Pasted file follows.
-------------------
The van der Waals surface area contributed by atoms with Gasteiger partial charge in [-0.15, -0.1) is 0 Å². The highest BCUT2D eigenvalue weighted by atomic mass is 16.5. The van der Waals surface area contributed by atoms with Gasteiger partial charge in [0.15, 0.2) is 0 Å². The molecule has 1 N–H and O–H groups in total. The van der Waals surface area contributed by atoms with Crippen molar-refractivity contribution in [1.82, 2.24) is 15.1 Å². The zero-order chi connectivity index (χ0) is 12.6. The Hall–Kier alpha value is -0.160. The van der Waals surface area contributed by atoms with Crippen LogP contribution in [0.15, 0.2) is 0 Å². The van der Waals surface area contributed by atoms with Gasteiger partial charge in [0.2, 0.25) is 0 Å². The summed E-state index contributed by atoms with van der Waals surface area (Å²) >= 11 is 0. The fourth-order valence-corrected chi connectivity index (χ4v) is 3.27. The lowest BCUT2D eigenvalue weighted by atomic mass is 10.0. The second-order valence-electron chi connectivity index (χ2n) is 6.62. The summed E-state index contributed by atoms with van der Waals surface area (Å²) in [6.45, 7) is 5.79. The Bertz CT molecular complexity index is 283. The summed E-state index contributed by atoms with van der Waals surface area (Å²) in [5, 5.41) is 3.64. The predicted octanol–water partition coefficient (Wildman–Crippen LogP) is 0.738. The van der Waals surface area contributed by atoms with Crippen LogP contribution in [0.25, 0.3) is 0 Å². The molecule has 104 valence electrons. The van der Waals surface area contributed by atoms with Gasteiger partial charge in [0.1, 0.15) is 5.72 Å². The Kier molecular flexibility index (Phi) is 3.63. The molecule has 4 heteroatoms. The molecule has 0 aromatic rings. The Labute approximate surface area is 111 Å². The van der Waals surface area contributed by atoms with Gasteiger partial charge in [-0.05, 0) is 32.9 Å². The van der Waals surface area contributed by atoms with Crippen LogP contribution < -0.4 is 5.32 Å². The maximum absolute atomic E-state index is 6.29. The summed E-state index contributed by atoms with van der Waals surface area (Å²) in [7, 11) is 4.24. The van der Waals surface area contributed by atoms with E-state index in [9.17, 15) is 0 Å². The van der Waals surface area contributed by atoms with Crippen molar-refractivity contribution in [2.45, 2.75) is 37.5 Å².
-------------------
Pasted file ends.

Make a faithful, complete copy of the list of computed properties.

The van der Waals surface area contributed by atoms with Gasteiger partial charge in [-0.15, -0.1) is 0 Å². The highest BCUT2D eigenvalue weighted by atomic mass is 16.5. The van der Waals surface area contributed by atoms with Gasteiger partial charge in [0.15, 0.2) is 0 Å². The molecule has 1 N–H and O–H groups in total. The van der Waals surface area contributed by atoms with Crippen molar-refractivity contribution in [1.82, 2.24) is 15.1 Å². The zero-order chi connectivity index (χ0) is 12.6. The Hall–Kier alpha value is -0.160. The van der Waals surface area contributed by atoms with Crippen LogP contribution in [0.15, 0.2) is 0 Å². The van der Waals surface area contributed by atoms with Gasteiger partial charge in [0.2, 0.25) is 0 Å². The summed E-state index contributed by atoms with van der Waals surface area (Å²) >= 11 is 0. The fourth-order valence-corrected chi connectivity index (χ4v) is 3.27. The lowest BCUT2D eigenvalue weighted by atomic mass is 10.0. The second-order valence-electron chi connectivity index (χ2n) is 6.62. The summed E-state index contributed by atoms with van der Waals surface area (Å²) in [6.45, 7) is 5.79. The Bertz CT molecular complexity index is 283. The summed E-state index contributed by atoms with van der Waals surface area (Å²) in [5, 5.41) is 3.64. The predicted octanol–water partition coefficient (Wildman–Crippen LogP) is 0.738. The van der Waals surface area contributed by atoms with Crippen LogP contribution in [0.25, 0.3) is 0 Å². The molecule has 104 valence electrons. The van der Waals surface area contributed by atoms with Gasteiger partial charge in [0.1, 0.15) is 5.72 Å². The Kier molecular flexibility index (Phi) is 3.63. The molecule has 4 heteroatoms. The molecule has 0 aromatic rings. The Labute approximate surface area is 111 Å². The van der Waals surface area contributed by atoms with Gasteiger partial charge in [-0.05, 0) is 32.9 Å². The van der Waals surface area contributed by atoms with Crippen LogP contribution < -0.4 is 5.32 Å². The maximum absolute atomic E-state index is 6.29. The summed E-state index contributed by atoms with van der Waals surface area (Å²) in [7, 11) is 4.24. The van der Waals surface area contributed by atoms with E-state index in [9.17, 15) is 0 Å². The van der Waals surface area contributed by atoms with Crippen molar-refractivity contribution in [2.45, 2.75) is 37.5 Å².